Postcard from Cheyenne
I have heard this city calling me for twenty years, a siren sounding like the hungry cry of a great blue heron I might’ve thought. But it’s too dry out here for a watery bird like that to make an honest living.
Still, the call.
West of the Mississippi, the country becomes different. After hundreds of miles, the long horizons of Kansas wheat and Nebraska corn finally give way to higher plateaus. As the land rises, the population falls. Above the Colorado Plateau, river beds widen into shallow concourses.
You can cross the North Platte without getting your feet wet in the winter before the snows melt.
If the God of the Testaments grants the promise of three score and ten years to a life, two have barely passed from the birth of Cheyenne in 1867 to now.
Third in a line of the Hell on Wheels boomtowns fathered by the building of the Union Pacific, Cheyenne might have been the wildest of all the Wild West towns in its early days. Bronco was spelled with an ‘h’ back then, broncho, and carpenters earned a decent salary hammering together prefabricated saloons. Eager innkeepers purchased the ready-made affairs, willing to take in stride occasional bullet holes in the walls, and less agreeably through the flesh of the customers, as an acceptable cost of doing business.
The two most important places in town, one story goes, were “the saloon and the cemetery.” Dance halls and the parlors of the women of generous virtue weren’t far behind on the list.
The Green Door Lounge offers the faintest of echoes to the era, with its 7 a.m. to 9 a.m. happy hour, drive through liquor lane, and topless dancers for the later crowd.
Crow Creek flooded the town one year, and fire threatened to engulf it another. Then the cattle barons came and the place grew out of its drinking and shooting phase into the self-bequeathed respectability of The Holy City of the Cow. The changes took a while. It wasn’t until the local constabulary hanged the range rider Tom Horn in 1903 that things could be said to have settled down. Even then, the Wyoming National Guard stood sentinel around the gallows as protection against a rumored escape plan said to be plotted by Butch Cassidy and the Wild Bunch.
The first passenger train from Denver arrived in 1910. There was a big celebration.
Many of those turn of the century buildings remain in use today, and dozens of sites and entire square blocks of the city carry designations as National Historic Landmarks.
The old black and white photographs of Cheyenne perform little favor for the rich and vibrant colors of the town. The weathered layers of paint on the brickwork in the depot district and the ornate calligraphy and green cornices of Bohemian Metals a couple blocks over bring the tintypes and collodions to life. So do the deep red facades of the Cowgirls of the West Museum and Emporium. Don’t laugh: women’s suffrage began in Wyoming, and don’t forget it. The motto of the state isn’t Equal Rights for nothing.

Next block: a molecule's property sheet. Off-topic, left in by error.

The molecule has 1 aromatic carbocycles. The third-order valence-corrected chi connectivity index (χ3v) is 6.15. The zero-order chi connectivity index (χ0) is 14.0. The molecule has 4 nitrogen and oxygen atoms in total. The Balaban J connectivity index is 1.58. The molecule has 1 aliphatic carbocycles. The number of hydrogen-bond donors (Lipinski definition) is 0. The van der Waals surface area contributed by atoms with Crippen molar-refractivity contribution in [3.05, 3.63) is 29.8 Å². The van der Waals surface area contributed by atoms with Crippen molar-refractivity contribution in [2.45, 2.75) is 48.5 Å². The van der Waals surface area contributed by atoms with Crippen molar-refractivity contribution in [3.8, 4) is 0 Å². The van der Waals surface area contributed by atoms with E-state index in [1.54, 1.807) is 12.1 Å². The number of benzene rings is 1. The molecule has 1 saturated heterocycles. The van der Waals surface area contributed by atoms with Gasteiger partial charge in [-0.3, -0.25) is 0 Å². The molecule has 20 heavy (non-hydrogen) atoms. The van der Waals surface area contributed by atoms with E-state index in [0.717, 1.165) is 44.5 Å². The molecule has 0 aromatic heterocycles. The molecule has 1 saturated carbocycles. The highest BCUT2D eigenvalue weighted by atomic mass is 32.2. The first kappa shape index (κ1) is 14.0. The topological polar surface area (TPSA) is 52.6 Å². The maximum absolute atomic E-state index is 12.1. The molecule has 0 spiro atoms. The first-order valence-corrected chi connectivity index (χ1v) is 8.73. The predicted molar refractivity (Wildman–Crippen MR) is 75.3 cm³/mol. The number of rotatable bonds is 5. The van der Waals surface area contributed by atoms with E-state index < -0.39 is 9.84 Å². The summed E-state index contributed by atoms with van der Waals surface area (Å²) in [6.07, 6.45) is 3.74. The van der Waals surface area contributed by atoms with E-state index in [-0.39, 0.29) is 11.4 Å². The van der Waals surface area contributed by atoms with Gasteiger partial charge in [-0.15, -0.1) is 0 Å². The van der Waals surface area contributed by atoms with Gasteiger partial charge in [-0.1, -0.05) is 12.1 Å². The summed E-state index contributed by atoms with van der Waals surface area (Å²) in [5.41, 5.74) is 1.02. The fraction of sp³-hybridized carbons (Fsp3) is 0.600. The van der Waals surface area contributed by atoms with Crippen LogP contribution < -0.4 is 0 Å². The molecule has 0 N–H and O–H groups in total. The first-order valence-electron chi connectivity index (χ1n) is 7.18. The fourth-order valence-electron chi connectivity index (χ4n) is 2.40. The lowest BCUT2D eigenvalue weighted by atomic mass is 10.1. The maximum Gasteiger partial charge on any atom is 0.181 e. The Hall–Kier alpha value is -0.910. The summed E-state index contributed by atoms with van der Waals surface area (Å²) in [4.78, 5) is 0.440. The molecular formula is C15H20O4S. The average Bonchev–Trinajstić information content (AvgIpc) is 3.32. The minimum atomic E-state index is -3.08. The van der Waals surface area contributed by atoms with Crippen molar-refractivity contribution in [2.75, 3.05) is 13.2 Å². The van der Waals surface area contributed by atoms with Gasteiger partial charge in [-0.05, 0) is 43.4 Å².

There’s a certain light, too, that slants into the passenger waiting rooms at the railroad station and describes a sudden shadow to a unicycle on West 15th just past sunrise.
About that siren. It is one week past the equinox, a few more miles west, and winter is still on the earth. The morning brings another frost, but this time, the scent of sage in the air. And in that moment, with the whisper of the spring, the sound of the western wind through ponderosa and bristlecone: a call as simple as that.
I am here memorizing that sound, with the sun setting through the windows of the tap room of Freedom’s Edge Brewing Company in the old Tivoli Building downtown. The Horizon Amber tastes as good as good as its name, and the price is right. I am taking my time with the glass and the flavor. I am never going back home.
Born in Chicago and currently a resident of Johns Creek, Georgia, Russell Streur’s poetry has been published widely in print, on line and in anthologies in the United States and Europe. He operates the world’s original on-line poetry bar, The Camel Saloon (http://thecamelsaloon.blogspot.com/), is the author of The Muse of Many Names (Poets Democracy, 2011) and Table of Discontents (Ten Pages Press, 2012). His photography has been featured in Written River and on line at The Blue Hour, Pacific Poetry and other publications. His works are regularly seen at Atlanta Artists Center and other area galleries. He is a member of the Atlanta Artists Center, the Georgia Poetry Society, and wilderness and conservation organizations.